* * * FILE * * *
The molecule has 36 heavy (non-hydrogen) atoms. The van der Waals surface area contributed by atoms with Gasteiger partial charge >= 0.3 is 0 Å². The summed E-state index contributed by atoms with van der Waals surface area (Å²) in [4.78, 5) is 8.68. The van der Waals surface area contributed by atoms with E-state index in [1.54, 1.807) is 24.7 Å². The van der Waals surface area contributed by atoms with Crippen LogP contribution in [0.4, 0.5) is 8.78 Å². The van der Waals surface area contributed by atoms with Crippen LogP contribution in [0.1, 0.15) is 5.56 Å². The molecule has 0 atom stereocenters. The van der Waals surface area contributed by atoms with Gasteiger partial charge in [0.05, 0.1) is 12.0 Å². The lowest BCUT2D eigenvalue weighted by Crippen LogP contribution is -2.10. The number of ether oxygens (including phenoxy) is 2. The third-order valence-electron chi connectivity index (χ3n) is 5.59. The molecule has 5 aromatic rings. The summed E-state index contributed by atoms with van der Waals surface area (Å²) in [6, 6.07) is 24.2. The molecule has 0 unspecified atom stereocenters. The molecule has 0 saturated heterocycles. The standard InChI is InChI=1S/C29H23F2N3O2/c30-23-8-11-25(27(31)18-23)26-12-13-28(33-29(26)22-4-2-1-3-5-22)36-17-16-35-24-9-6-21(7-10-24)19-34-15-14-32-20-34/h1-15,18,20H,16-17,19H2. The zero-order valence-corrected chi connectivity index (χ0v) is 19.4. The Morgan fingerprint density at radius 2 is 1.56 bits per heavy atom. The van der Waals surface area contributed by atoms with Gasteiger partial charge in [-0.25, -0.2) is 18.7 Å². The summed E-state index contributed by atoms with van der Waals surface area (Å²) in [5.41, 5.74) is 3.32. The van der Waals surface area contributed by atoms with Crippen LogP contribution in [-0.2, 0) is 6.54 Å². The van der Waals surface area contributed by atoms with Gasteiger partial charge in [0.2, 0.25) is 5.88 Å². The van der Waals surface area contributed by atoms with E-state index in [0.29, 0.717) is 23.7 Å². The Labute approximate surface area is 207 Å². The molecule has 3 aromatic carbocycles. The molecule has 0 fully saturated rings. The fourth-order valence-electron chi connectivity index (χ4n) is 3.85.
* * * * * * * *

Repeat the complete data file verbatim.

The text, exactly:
The molecule has 36 heavy (non-hydrogen) atoms. The van der Waals surface area contributed by atoms with Gasteiger partial charge >= 0.3 is 0 Å². The summed E-state index contributed by atoms with van der Waals surface area (Å²) in [4.78, 5) is 8.68. The van der Waals surface area contributed by atoms with E-state index in [1.54, 1.807) is 24.7 Å². The van der Waals surface area contributed by atoms with Crippen LogP contribution in [0.4, 0.5) is 8.78 Å². The van der Waals surface area contributed by atoms with Crippen LogP contribution in [0.1, 0.15) is 5.56 Å². The molecule has 0 atom stereocenters. The van der Waals surface area contributed by atoms with Gasteiger partial charge in [0.05, 0.1) is 12.0 Å². The lowest BCUT2D eigenvalue weighted by Crippen LogP contribution is -2.10. The number of ether oxygens (including phenoxy) is 2. The third-order valence-electron chi connectivity index (χ3n) is 5.59. The molecule has 5 aromatic rings. The summed E-state index contributed by atoms with van der Waals surface area (Å²) in [6, 6.07) is 24.2. The molecule has 0 unspecified atom stereocenters. The molecule has 0 saturated heterocycles. The standard InChI is InChI=1S/C29H23F2N3O2/c30-23-8-11-25(27(31)18-23)26-12-13-28(33-29(26)22-4-2-1-3-5-22)36-17-16-35-24-9-6-21(7-10-24)19-34-15-14-32-20-34/h1-15,18,20H,16-17,19H2. The zero-order valence-corrected chi connectivity index (χ0v) is 19.4. The Morgan fingerprint density at radius 2 is 1.56 bits per heavy atom. The van der Waals surface area contributed by atoms with Gasteiger partial charge in [-0.25, -0.2) is 18.7 Å². The summed E-state index contributed by atoms with van der Waals surface area (Å²) in [5.41, 5.74) is 3.32. The van der Waals surface area contributed by atoms with Crippen LogP contribution in [-0.2, 0) is 6.54 Å². The van der Waals surface area contributed by atoms with Gasteiger partial charge in [0.2, 0.25) is 5.88 Å². The van der Waals surface area contributed by atoms with E-state index in [0.29, 0.717) is 23.7 Å². The Labute approximate surface area is 207 Å². The molecule has 3 aromatic carbocycles. The molecule has 0 fully saturated rings. The fourth-order valence-electron chi connectivity index (χ4n) is 3.85.